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Experienced endovascular interventionalists objectively improve their skills by attending carotid artery stent training courses

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Abstract
Objective. Carotid artery stenting (CAS) is an advanced endovascular intervention with a steep learning curve. Virtual reality (VR) simulation has been proposed as a means to train and objectively assess technical performance. 1: 6 Aim. To objectively assess psychomotor skills acquisition of experienced interventionalists attending a two-day CAS course, using a VR simulator. Methods. Both cognitive and technical skills of 11 interventionalists were trained in a two-day course using didactic sessions, case reviews, supervised VR simulation and live-cases. Pre- and post-course skills were assessed through performance on the same CAS procedure using metrics derived from the simulator. Results. Significant differences were noted between pre- and post-course performance for procedure (36 vs. 20 min., p = 0.005), X-ray (20 vs. 11 min., p = 0.016) and delivery-retrieval time of the embolic protection device (12 vs. 9 min., p = 0.007). Advancement of the guiding catheter without a leading wire occurred to a greater extent pre- versus post-course (199 vs. 152 mm., p = 0.050) as did spasm of the internal carotid artery (4 vs. 2, p = 0.049). Conclusions. This study has objectively proven a benefit for experienced interventionalists to attend CAS courses for skills acquisition measured by a VR simulator. These data can be used to offer participants an insight into their skills and objectively audit course efficacy.

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MLA
Van Herzeele, Isabelle et al. “Experienced Endovascular Interventionalists Objectively Improve Their Skills by Attending Carotid Artery Stent Training Courses.” European Journal Vascular Endovascular Surgery 35.5 (2008): 541–50. Print.
APA
Van Herzeele, I., Aggarwal, R., Neequaye, S., & Hamady, M. (2008). Experienced endovascular interventionalists objectively improve their skills by attending carotid artery stent training courses. European Journal Vascular Endovascular Surgery, 35(5), 541–50.
Chicago author-date
Van Herzeele, Isabelle, Rajesh Aggarwal, Simon Neequaye, and Mohamad Hamady. 2008. “Experienced Endovascular Interventionalists Objectively Improve Their Skills by Attending Carotid Artery Stent Training Courses.” European Journal Vascular Endovascular Surgery 35 (5): 541–50.
Chicago author-date (all authors)
Van Herzeele, Isabelle, Rajesh Aggarwal, Simon Neequaye, and Mohamad Hamady. 2008. “Experienced Endovascular Interventionalists Objectively Improve Their Skills by Attending Carotid Artery Stent Training Courses.” European Journal Vascular Endovascular Surgery 35 (5): 541–50.
Vancouver
1.
Van Herzeele I, Aggarwal R, Neequaye S, Hamady M. Experienced endovascular interventionalists objectively improve their skills by attending carotid artery stent training courses. European Journal Vascular Endovascular Surgery. 2008;35(5):541–50.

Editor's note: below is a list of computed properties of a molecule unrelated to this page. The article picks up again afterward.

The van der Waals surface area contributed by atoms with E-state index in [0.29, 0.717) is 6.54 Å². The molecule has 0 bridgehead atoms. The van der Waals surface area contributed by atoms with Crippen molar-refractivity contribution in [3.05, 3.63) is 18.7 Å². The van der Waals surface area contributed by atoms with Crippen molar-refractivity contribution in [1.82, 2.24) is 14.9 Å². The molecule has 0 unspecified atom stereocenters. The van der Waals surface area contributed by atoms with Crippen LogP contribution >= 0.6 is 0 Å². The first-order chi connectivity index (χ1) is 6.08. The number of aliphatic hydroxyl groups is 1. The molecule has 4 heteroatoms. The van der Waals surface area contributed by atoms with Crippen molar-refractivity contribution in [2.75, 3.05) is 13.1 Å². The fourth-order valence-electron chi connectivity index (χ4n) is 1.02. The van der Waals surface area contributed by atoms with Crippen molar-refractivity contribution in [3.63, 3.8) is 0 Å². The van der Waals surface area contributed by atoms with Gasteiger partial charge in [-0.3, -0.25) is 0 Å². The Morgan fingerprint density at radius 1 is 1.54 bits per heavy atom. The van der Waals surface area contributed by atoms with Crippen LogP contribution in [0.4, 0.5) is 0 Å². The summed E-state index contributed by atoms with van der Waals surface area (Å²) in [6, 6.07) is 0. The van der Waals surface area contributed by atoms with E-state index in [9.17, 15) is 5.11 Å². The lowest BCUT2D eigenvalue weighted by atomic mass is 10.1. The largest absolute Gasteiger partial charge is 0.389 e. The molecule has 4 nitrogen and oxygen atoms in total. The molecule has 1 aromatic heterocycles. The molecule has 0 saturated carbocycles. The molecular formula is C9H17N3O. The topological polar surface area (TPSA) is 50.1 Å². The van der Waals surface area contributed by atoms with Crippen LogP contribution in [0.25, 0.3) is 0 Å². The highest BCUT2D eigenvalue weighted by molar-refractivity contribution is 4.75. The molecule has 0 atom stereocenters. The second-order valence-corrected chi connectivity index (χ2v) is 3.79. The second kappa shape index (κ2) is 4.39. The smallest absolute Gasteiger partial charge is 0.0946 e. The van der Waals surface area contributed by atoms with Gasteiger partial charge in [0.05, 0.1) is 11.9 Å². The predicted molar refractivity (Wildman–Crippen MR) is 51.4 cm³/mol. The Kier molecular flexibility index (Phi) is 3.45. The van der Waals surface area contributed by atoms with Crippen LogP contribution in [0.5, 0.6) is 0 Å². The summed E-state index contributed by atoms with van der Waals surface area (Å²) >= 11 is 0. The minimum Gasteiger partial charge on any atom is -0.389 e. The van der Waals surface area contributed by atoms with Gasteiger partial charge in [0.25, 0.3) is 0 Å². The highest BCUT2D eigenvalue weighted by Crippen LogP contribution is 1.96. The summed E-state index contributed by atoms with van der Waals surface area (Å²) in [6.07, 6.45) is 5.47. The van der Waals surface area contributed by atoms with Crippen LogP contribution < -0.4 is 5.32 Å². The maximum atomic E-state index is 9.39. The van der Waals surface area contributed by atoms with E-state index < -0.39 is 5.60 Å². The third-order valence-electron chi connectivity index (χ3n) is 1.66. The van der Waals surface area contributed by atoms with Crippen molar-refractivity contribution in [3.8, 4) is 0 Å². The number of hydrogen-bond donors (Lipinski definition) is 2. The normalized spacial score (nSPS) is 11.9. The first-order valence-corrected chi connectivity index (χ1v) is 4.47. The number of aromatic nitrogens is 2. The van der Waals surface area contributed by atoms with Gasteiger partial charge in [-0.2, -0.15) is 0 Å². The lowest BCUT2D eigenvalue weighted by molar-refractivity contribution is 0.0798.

IEEE
[1]
I. Van Herzeele, R. Aggarwal, S. Neequaye, and M. Hamady, “Experienced endovascular interventionalists objectively improve their skills by attending carotid artery stent training courses,” European Journal Vascular Endovascular Surgery, vol. 35, no. 5, pp. 541–50, 2008.
@article{836171,
  abstract     = {Objective. Carotid artery stenting (CAS) is an advanced endovascular intervention with a steep learning curve. Virtual reality (VR) simulation has been proposed as a means to train and objectively assess technical performance. 1: 6

Aim. To objectively assess psychomotor skills acquisition of experienced interventionalists attending a two-day CAS course, using a VR simulator.

Methods. Both cognitive and technical skills of 11 interventionalists were trained in a two-day course using didactic sessions, case reviews, supervised VR simulation and live-cases. Pre- and post-course skills were assessed through performance on the same CAS procedure using metrics derived from the simulator.

Results. Significant differences were noted between pre- and post-course performance for procedure (36 vs. 20 min., p = 0.005), X-ray (20 vs. 11 min., p = 0.016) and delivery-retrieval time of the embolic protection device (12 vs. 9 min., p = 0.007). Advancement of the guiding catheter without a leading wire occurred to a greater extent pre- versus post-course (199 vs. 152 mm., p = 0.050) as did spasm of the internal carotid artery (4 vs. 2, p = 0.049).

Conclusions. This study has objectively proven a benefit for experienced interventionalists to attend CAS courses for skills acquisition measured by a VR simulator. These data can be used to offer participants an insight into their skills and objectively audit course efficacy.},
  author       = {Van Herzeele, Isabelle and Aggarwal, Rajesh and Neequaye, Simon and Hamady, Mohamad},
  issn         = {1078-5884},
  journal      = {European Journal Vascular Endovascular Surgery},
  language     = {eng},
  number       = {5},
  pages        = {541--50},
  title        = {Experienced endovascular interventionalists objectively improve their skills by attending carotid artery stent training courses},
  url          = {http://dx.doi.org/10.1016/j.ejvs.2007.12.017},
  volume       = {35},
  year         = {2008},
}

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